Good news, but note that even some of this “natural” wine has pesticides in it.
The share of organically produced French wines rose from 2.6 percent in 2007 to 8.2 percent by the end of 2012. Despite this progress, France is still the third-highest user of pesticides in the world after the United States and Japan, and the highest user in Europe, applying 110,000 metric tons of pesticides per year.
Organic wine producers in the Burgundy region of France are facing prosecution for refusing to use pesticides. This move is perplexing given the Ministry of Agriculture’s support for the organic wine industry and growing public alarm over pesticides in French wine.
One organic producer in Burgundy has now been charged with breaking the law for refusing to use Pyrevert, a pyrethrin pesticide. He says there is no evidence that his vines are infected, and argues that Pyrevert, a neurotoxin, is nonspecific to leafhoppers and kills beneficial insects as well. He faces six months of prison time and a fine of 30,000 euros, or about $41,000. Another organic grower was fined 1 euro after he agreed to use pesticides.
France has pledged, under the 2007 Grenelle law on the environment, to reduce its pesticide consumption by 50 percent by 2018. To help meet this goal, Stéphane Le Foll, the minister of agriculture, announced on Nov. 13 a new sustainable agriculture bill that is scheduled to be submitted to the French Assembly in January for debate. Considering organic producers who refuse pre-emptive use of pesticides as criminals will not help France’s transition to sustainable agricultural practices. The law requiring such use in Burgundy is not only bad policy, it is terrible publicity for French wine. The law should be changed, and the French Assembly should pass the new bill on sustainable agriculture this month.
But Bordeaux has greatly reduces its use of pesticides.
“Reduce pesticide use by 50 percent.” That was the challenge thrown to Bordeaux wine producers by French president Nicolas Sarkozy in October 2007 during national consultations on environmental issues, reports French daily Le Figaro.
The producers were given 10 years to reach that objective but they have already exceeded it after just two harvests.
“We have reduced insecticide and herbicide use by 80 percent and we no longer have to treat vines against parasitic insects and mites,” announced Etienne Priou, the director of Château Beaumont, a major producer situated in Cussac-Fort-Médoc. He made his announcement during an organized visit by members of the Union of Industries for Plant Protection (UIPP) during which he also confirmed that neither the quality or quantity of the 700,000 bottles of Bordeaux which Château Beamont produces each year have suffered in any way.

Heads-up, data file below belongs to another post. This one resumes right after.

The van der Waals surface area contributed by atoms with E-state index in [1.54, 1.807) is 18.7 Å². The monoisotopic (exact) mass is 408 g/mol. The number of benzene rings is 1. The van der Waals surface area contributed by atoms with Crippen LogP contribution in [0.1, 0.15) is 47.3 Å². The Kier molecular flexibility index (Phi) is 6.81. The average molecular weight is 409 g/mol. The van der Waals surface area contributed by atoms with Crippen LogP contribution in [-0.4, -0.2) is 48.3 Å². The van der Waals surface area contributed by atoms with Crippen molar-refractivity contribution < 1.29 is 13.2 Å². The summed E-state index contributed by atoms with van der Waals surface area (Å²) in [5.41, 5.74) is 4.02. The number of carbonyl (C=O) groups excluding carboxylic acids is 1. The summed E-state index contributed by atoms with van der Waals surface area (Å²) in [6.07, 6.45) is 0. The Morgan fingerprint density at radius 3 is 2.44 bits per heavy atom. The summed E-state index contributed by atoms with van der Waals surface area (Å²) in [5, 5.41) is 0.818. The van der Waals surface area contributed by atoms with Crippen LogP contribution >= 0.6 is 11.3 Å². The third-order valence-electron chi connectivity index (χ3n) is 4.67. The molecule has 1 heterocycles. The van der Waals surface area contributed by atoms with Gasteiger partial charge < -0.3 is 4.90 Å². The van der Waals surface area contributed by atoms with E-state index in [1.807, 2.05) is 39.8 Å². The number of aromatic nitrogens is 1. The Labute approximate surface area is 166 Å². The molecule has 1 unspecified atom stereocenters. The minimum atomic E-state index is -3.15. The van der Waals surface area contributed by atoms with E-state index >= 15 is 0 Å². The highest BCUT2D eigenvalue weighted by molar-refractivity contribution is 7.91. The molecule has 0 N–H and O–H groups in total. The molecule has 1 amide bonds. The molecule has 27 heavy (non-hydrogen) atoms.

Looking at Priou’s immaculate grapes makes it difficult to imagine the ravages that mildew and parasites like the fruit tree tordrix (Archips Podana) or Botrytis can cause. These three infernal imports from other parts of the world have caused much damage over the years.
Thierry Coulon, scientific director of the French Institute of vineyards and Wine (IFWW) says that “In the Bordeaux region, mildew is public enemy number one. If it attacks early, in spring, it can destroy entire harvests, as was the case in 2007.” To demonstrate his point he showed the visitors a shriveled vine stump which had fallen victim to mildew.
In order to protect his vineyards whilst at the same time reducing environmental impact to a minimum, Priou, along with a hundred other Bordeaux producers, decided to apply the principles of Integrated Farm Management which in his view represent a reasonable compromise between two extremes – all-chemical or all-bio.
The French version of the Integrated Farm Management concept was launched with the creation of a website forum dedicated to the development of agricultural practices which respect the environment and are economically viable.
Three basic principles underpin the concept: The use of biological and culture-based products in the fight against parasites, treating only if and when absolutely necessary, and accepting minor losses which do not incur significant negative economic consequences.
Priou and the other producers stepped up inspection rounds of their vineyards and, in the event that mildew was discovered in small quantities, it was treated immediately with natural products before it could spread. That tactic reduced mildew by 20 percent for mildew and even 30 percent for botrytis, which is particularly damaging to the taste of wine.
The fruit tree tordrix was tackled using pheromone traps which eliminated the need for chemical insecticides. Finally, ground fertilizer use was limited to a strict minimum due to the use of more detailed soil and leaf analyses.
There is not yet a general inclination to produce strictly bio wine in the Bordeaux region. Philip Blanc is the director of Château Beychevelle at Saint-Julien, and he has been carrying out trials of wine produced using strictly bio techniques for the last two years on a small section of his property.
He said that although last year “wasn’t too bad” this year has seen a serious outbreak of mildew which means that the bio section of his vineyards will produce 36 hectolitres per hectare. That translates into 35 pe cent less wine than the rest of the vineyards, upon which he has used an Integrated Farm Management program. The problem there is that the minimum profitable yield is 47 hectolitres per hectare.
So, although the Bordeaux region is not going to see mass-produced bio wine anytime soon, it can’t be denied that a lot of progress has been made in terms of the development of environmentally safer wine-producing techniques
Oh, and Nicolas Sarkozy? He owes the wine producers of Bordeaux a generous round of drinks for their efforts.